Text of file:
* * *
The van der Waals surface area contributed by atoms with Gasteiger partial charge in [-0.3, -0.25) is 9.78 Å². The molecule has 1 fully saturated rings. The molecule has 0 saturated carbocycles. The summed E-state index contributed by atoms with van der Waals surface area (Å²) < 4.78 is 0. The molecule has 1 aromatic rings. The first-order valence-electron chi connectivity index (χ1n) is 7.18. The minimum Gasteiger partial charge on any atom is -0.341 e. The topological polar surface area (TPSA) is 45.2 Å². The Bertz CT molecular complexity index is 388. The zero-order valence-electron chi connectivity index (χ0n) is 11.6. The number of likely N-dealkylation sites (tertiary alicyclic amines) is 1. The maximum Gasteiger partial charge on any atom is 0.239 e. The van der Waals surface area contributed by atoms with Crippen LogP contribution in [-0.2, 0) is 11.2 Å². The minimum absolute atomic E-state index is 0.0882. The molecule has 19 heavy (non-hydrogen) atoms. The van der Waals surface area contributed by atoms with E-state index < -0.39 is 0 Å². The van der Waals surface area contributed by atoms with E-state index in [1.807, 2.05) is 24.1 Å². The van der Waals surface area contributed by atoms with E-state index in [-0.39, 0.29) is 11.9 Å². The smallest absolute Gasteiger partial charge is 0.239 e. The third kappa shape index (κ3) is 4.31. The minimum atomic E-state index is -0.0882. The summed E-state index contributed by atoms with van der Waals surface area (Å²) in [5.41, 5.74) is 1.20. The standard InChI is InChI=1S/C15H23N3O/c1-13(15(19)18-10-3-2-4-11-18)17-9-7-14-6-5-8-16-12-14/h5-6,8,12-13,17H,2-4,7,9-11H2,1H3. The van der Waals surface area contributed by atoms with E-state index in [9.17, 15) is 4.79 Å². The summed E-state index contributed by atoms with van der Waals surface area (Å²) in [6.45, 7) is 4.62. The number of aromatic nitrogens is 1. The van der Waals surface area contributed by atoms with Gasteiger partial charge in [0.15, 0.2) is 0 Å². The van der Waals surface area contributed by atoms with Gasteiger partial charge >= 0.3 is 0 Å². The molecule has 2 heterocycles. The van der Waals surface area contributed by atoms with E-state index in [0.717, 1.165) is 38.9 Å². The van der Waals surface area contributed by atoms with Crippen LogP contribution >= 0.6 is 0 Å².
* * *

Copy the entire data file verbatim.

The van der Waals surface area contributed by atoms with Gasteiger partial charge in [-0.3, -0.25) is 9.78 Å². The molecule has 1 fully saturated rings. The molecule has 0 saturated carbocycles. The summed E-state index contributed by atoms with van der Waals surface area (Å²) < 4.78 is 0. The molecule has 1 aromatic rings. The first-order valence-electron chi connectivity index (χ1n) is 7.18. The minimum Gasteiger partial charge on any atom is -0.341 e. The topological polar surface area (TPSA) is 45.2 Å². The Bertz CT molecular complexity index is 388. The zero-order valence-electron chi connectivity index (χ0n) is 11.6. The number of likely N-dealkylation sites (tertiary alicyclic amines) is 1. The maximum Gasteiger partial charge on any atom is 0.239 e. The van der Waals surface area contributed by atoms with Crippen LogP contribution in [-0.2, 0) is 11.2 Å². The minimum absolute atomic E-state index is 0.0882. The molecule has 19 heavy (non-hydrogen) atoms. The van der Waals surface area contributed by atoms with E-state index < -0.39 is 0 Å². The van der Waals surface area contributed by atoms with E-state index in [1.807, 2.05) is 24.1 Å². The van der Waals surface area contributed by atoms with E-state index in [-0.39, 0.29) is 11.9 Å². The smallest absolute Gasteiger partial charge is 0.239 e. The third kappa shape index (κ3) is 4.31. The minimum atomic E-state index is -0.0882. The summed E-state index contributed by atoms with van der Waals surface area (Å²) in [5.41, 5.74) is 1.20. The standard InChI is InChI=1S/C15H23N3O/c1-13(15(19)18-10-3-2-4-11-18)17-9-7-14-6-5-8-16-12-14/h5-6,8,12-13,17H,2-4,7,9-11H2,1H3. The van der Waals surface area contributed by atoms with E-state index in [9.17, 15) is 4.79 Å². The summed E-state index contributed by atoms with van der Waals surface area (Å²) in [6.45, 7) is 4.62. The number of aromatic nitrogens is 1. The van der Waals surface area contributed by atoms with Gasteiger partial charge in [0.15, 0.2) is 0 Å². The van der Waals surface area contributed by atoms with Gasteiger partial charge >= 0.3 is 0 Å². The molecule has 2 heterocycles. The van der Waals surface area contributed by atoms with E-state index in [0.717, 1.165) is 38.9 Å². The van der Waals surface area contributed by atoms with Crippen LogP contribution >= 0.6 is 0 Å².